Second Life 20 Years: Lessons on Metaverse Learned by Apple, Meta, and Roblox from the Pioneering Virtual World


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Second Life has a loyal following but never became mainstream. Its story reveals why building virtual worlds remains so difficult.

This week, hundreds of thousands of people are expected to celebrate the 20th birthday of the groundbreaking virtual world where they have avatars in Second Life. There will be live music, DJs, dance performances, and a large marketplace with more than 1,000 vendors selling avatar clothing and other digital goods. As many as 300,000 people have attended the two-week-long birthday party in recent years. This year is expected to be even bigger.

“There are now people who have been working in Second Life for 20 years,” said Philip Rosedale, founder of Second Life, who hopes the event will be both a virtual world expo and a party. “It’s going to be exciting,” he promised.

The birthday party is also sure to be a moment of reflection for Second Life insiders and industry observers. On the one hand, the event is expected to attract a broader audience than some of the VR metaverse platforms, including Meta’s Horizon Worlds.

But it also serves as a clear reminder that Second Life never lived up to its own hype. At one point, the platform was touted as the future of the internet: It attracted investments from Amazon founder Jeff Bezos and eBay founder Pierre Omidyar and currently has 750,000 active users per month, according to Second Life owner Linden Lab. “By most measures, this was the biggest thing ever,” Rosedale said.

By comparison: Facebook, which launched two years after Second Life, had 3 billion monthly active users at the end of its most recent quarter. “Virtual worlds are not for everyone,” Rosedale acknowledged, “and in fact, they’re not for most people.”

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This recognition stands in stark contrast to the early enthusiasm around Philip Rosedale’s creation. Second Life, which launched in 2003, took inspiration from Burning Man, an annual community and self-expression celebration that attracts tens of thousands of people to the Nevada desert. Like Burning Man, Second Life positioned itself as a blank canvas, inviting people to be anyone and do anything they wanted.

“It has the most powerful creation tools that essentially allow users to create anything that they can imagine,” said Wagner James Au, author of the upcoming book “Making a Metaverse That Matters.”

Some of its most prolific creators use those tools to build impressive 3D scenes, including detailed recreations of real-life cities, serene Zen gardens, trendy nightclubs and post-apocalyptic wastelands. Others specialize in the avatars clothes and accessories that they sell on the platform. According to a Linden Lab spokesperson, Second Life sees $650 million worth of C2C transactions annually, with 1.6 million transactions occurring per day.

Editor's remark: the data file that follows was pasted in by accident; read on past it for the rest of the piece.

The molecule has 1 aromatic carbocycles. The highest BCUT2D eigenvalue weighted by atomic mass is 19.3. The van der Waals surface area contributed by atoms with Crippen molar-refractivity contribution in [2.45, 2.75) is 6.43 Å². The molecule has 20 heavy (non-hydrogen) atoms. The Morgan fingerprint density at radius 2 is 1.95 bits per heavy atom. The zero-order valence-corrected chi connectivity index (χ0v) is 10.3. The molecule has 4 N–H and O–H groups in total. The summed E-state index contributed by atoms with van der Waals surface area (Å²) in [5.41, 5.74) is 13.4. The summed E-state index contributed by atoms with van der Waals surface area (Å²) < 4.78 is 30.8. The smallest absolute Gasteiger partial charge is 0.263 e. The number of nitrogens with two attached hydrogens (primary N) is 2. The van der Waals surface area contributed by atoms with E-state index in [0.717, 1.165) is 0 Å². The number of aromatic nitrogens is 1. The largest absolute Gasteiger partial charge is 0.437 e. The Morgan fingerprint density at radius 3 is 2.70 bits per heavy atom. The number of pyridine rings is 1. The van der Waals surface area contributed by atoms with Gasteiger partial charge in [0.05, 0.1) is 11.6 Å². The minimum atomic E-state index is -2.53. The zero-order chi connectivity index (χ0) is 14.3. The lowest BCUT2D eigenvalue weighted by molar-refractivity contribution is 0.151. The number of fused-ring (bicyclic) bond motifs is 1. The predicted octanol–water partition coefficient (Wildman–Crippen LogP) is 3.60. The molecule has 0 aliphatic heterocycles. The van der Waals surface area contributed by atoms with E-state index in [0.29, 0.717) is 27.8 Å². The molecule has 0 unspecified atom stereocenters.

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But while some early adopters thrived, more people were turned away by Second Life’s open-endedness and lack of direction. “It scared off 99% of the people who tried it,” Au said.

Three years after Second Life launched, another virtual world emerged that took a more guided approach. Roblox also empowered its users to create their own worlds, but placed a much greater emphasis on casual gaming. That move attracted a younger but also much larger demographic: As of the end of March 2023, Roblox sees 66 million people using it per day. “The reason Roblox is so huge is because it’s essentially Second Life for kids,” Philip Rosedale said dismissively.

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Meanwhile, Linden Lab wanted “Second Life” to be a place for adults, which is why it worked hard not to be confused with video games. Au thinks that was a huge mistake, one that other metaverse creators can learn from. Just as in the real world, games serve as an icebreaker between strangers. “You need some fun activities,” he said. “It should always be a fun, game-like experience.”

Roblox has also benefited from early bets on mobile devices; “Second Life” is only now preparing to release a smartphone app. “We missed the mobile internet,” Philip Rosedale admits.

The Linden Lab had briefly devoted itself to a virtual world optimized for VR headsets, but sold those efforts in 2020. Today, Second Life competes more with virtual worlds optimized for VR headsets such as VRChat and Rec Room. Meta has been trying to attract users through its own Horizo n Worlds service, but reportedly is in talks with Roblox about bringing the service to its Oculus headset.

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Meanwhile, Apple has avoided using the term Metaverse (opting for “Spatial Computing” instead), but the Vision Pro, which is due to launch next year, may further accelerate the development of immersive virtual worlds.

Whether Second Life will be a part of these efforts remains to be seen. Philip Rosedale has long been a prominent VR skeptic and still harbors concerns about motion sickness and other issues with the technology, but he has been trying out some VR products in recent months.

Au believes Second Life will leave its mark on the future of virtual worlds in some way. “It still has the chance to expand its core user base,” he says, “and they certainly paved the way for later entrants.”

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